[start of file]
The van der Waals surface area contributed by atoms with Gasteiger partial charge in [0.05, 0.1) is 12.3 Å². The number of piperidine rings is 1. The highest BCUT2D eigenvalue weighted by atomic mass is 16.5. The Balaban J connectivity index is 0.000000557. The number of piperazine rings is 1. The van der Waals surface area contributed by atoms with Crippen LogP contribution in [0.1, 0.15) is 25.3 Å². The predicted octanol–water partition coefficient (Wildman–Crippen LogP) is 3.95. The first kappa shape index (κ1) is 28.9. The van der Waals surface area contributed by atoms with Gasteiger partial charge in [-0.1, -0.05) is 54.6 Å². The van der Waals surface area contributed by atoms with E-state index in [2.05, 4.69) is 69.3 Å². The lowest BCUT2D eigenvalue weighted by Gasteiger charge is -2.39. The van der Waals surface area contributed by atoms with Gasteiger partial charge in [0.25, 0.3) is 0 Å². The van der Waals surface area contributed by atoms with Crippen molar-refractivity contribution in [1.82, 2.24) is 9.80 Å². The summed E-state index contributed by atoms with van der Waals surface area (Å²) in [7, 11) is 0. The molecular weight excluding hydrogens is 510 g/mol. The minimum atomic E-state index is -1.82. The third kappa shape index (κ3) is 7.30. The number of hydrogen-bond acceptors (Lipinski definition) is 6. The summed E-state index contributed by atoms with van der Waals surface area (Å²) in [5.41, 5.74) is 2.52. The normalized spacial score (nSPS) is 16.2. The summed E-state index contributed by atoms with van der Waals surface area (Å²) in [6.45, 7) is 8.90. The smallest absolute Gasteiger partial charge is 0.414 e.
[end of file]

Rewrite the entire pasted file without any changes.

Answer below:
The van der Waals surface area contributed by atoms with Gasteiger partial charge in [0.05, 0.1) is 12.3 Å². The number of piperidine rings is 1. The highest BCUT2D eigenvalue weighted by atomic mass is 16.5. The Balaban J connectivity index is 0.000000557. The number of piperazine rings is 1. The van der Waals surface area contributed by atoms with Crippen LogP contribution in [0.1, 0.15) is 25.3 Å². The predicted octanol–water partition coefficient (Wildman–Crippen LogP) is 3.95. The first kappa shape index (κ1) is 28.9. The van der Waals surface area contributed by atoms with Gasteiger partial charge in [-0.1, -0.05) is 54.6 Å². The van der Waals surface area contributed by atoms with E-state index in [2.05, 4.69) is 69.3 Å². The lowest BCUT2D eigenvalue weighted by Gasteiger charge is -2.39. The van der Waals surface area contributed by atoms with Gasteiger partial charge in [0.25, 0.3) is 0 Å². The van der Waals surface area contributed by atoms with Crippen molar-refractivity contribution in [1.82, 2.24) is 9.80 Å². The summed E-state index contributed by atoms with van der Waals surface area (Å²) in [7, 11) is 0. The molecular weight excluding hydrogens is 510 g/mol. The minimum atomic E-state index is -1.82. The third kappa shape index (κ3) is 7.30. The number of hydrogen-bond acceptors (Lipinski definition) is 6. The summed E-state index contributed by atoms with van der Waals surface area (Å²) in [5.41, 5.74) is 2.52. The normalized spacial score (nSPS) is 16.2. The summed E-state index contributed by atoms with van der Waals surface area (Å²) in [6.45, 7) is 8.90. The smallest absolute Gasteiger partial charge is 0.414 e.